When a company faces obstacles to growth in its field, diversification is often the answer to the problem. In recent years, it can be observed that more and more companies see their future in the provision of financial services.
Orange Bank – the greatest possible commitment
One of Europe’s largest telecommunications companies, Orange, did not skimp on financial development – it opened its own digital bank. The company does not regret the money from the project, despite the initial losses, it spends huge sums on the developments. Orange Bank also offers its customers a bank account, bank card and instant transfers. Just last year, it acquired another neobank, Anytime, which serves micro, small and medium-sized enterprises, as well as sole proprietors. In this way, he was able to simultaneously increase his own potential customer base and bring several residential and corporate customers closer to his parent company as well. Later, Orange Bank also entered into an agreement with Younited, a lending startup that uses artificial intelligence. Within the framework of the cooperation, he was enriched with advanced credit assessment skills. This was necessary because one of Orange’s number one goals is to break into one of the most profitable areas for banks, the lending market. Many neobanks shy away from this step, but the company apparently has big ambitions.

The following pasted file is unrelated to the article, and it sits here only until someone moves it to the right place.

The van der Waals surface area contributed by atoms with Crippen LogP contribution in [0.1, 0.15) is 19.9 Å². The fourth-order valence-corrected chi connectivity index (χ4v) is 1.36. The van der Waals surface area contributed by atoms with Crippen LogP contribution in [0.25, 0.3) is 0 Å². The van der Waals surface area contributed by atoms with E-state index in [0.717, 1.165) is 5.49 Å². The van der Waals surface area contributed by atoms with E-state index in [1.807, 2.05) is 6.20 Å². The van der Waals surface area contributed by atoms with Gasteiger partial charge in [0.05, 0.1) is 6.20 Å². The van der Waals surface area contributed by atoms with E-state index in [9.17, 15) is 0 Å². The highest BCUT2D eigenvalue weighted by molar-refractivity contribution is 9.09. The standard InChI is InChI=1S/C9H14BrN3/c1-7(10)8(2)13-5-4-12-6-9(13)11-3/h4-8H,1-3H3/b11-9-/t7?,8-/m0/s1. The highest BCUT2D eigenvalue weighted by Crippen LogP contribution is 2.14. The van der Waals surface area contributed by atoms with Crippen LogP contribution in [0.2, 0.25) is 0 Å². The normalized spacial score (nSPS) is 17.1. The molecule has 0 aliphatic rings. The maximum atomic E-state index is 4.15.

Mobile network instead of a bank
In many African and Asian countries, a significant part of the population does not have access to banking services. Smartphones are also widespread in these countries, which has been noticed by several fintech providers. Mobile payment companies started to offer top-ups, withdrawals and transfers based on existing mobile infrastructure and physical store networks. One of the biggest impacts was M-PESA. The solution was launched in 2007 by Vodafone and Safaricom in Kenya. Easily accessible financial services have drawn millions of people into the formal financial system. Both society and the economy benefited a lot from the introduction of M-PESA, among other things it contributed to the reduction of poverty and crime. M-PESA and several companies have already added many other useful functions to their offer, such as bill payments, savings or loans. However, there are also providers that keep up with fintech trends even better: the Philippines’ GCash has already expanded its services with installment payments (BNPL) as well as playful tree planting projects.
The possibilities are endless.
The mentioned solutions are among the biggest fintech developments in the telecommunications sector, but countless other products, collaborations and acquisitions can also be found at the intersection of the two sectors. Vodacom’s financial super app tries to cover as many of its users’ financial needs as possible. MTN Group expands with microinsurance in Africa. Verizon used Galileo to create its family banking app. Telefónica’s subsidiaries often invest in fintech startups worldwide. Furthermore, in Asia, more and more consortia, which also include telecommunications companies, are getting permission to establish digital banks. The possibilities are therefore almost endless. Each month, Peak’s research and consulting team prepares a comprehensive overview of the trends in the fintech world and their effects on the banking sector, insurance companies, the IT sector and government bodies. In the studies, we deal in detail with developments in the telecommunications sector. If you have any questions regarding the entire circular or its individual elements, we welcome you to the email address [email protected].Hardware, software, tests, interesting and colorful news from the world of IT by clicking here!